Hundreds of people turned out in Dunedin on Saturday afternoon to see the Queen's Baton on its last day in New Zealand.
The baton has been carried for four days through Auckland, Wellington and Dunedin, as part of the build up to the Commonwealth Games being staged in the Scottish city of Glasgow next year.
Its arrival in Dunedin was timed to coincide with annual celebrations for St Andrew's Day, the national day of Scotland.
Councillor Neville Peat accepted the baton for the city. He says Dunedin's strong Scottish heritage means the baton's arrival on St Andrew's Day has a special significance, and he described it as a great honour.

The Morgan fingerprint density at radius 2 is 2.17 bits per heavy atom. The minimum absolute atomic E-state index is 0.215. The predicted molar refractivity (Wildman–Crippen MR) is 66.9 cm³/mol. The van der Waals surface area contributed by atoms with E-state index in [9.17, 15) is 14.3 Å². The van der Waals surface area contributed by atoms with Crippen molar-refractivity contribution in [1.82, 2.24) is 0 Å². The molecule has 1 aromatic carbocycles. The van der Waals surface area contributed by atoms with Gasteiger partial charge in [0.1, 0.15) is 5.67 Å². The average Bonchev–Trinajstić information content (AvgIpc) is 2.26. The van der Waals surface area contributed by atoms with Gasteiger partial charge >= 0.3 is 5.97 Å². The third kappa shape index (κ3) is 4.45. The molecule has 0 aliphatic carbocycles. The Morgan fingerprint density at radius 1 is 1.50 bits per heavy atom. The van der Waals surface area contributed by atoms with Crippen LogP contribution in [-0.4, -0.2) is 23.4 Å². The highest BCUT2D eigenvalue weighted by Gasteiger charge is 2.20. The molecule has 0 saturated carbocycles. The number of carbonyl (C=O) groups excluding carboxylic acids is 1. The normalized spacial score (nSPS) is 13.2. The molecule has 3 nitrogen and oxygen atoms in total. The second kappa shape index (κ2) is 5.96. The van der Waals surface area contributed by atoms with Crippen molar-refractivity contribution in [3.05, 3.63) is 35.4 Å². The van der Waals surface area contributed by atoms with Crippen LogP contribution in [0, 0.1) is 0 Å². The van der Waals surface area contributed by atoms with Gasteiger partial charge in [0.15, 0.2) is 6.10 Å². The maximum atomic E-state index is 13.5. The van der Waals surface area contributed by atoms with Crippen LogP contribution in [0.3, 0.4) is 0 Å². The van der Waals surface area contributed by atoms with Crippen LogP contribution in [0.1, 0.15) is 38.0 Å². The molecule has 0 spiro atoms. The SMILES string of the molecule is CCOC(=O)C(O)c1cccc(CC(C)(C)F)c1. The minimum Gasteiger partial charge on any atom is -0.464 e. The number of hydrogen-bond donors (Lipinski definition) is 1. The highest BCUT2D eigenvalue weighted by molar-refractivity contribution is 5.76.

He said it will not travel further from Scotland during its tour of all 70 Commonwealth countries, and it was a thrill to host it.
The baton was carried by relay from Dunedin Railway Station to the Octagon, where the crowd was treated to a four pipe band spectacle, Scottish dancing and music performances.
The Queen placed a message to the Commonwealth inside the baton before sending it on its way.
As a curtain-raiser to the Glasgow 2014 Commonwealth Games the baton will visit 70 nations and territories over a period of 288 days.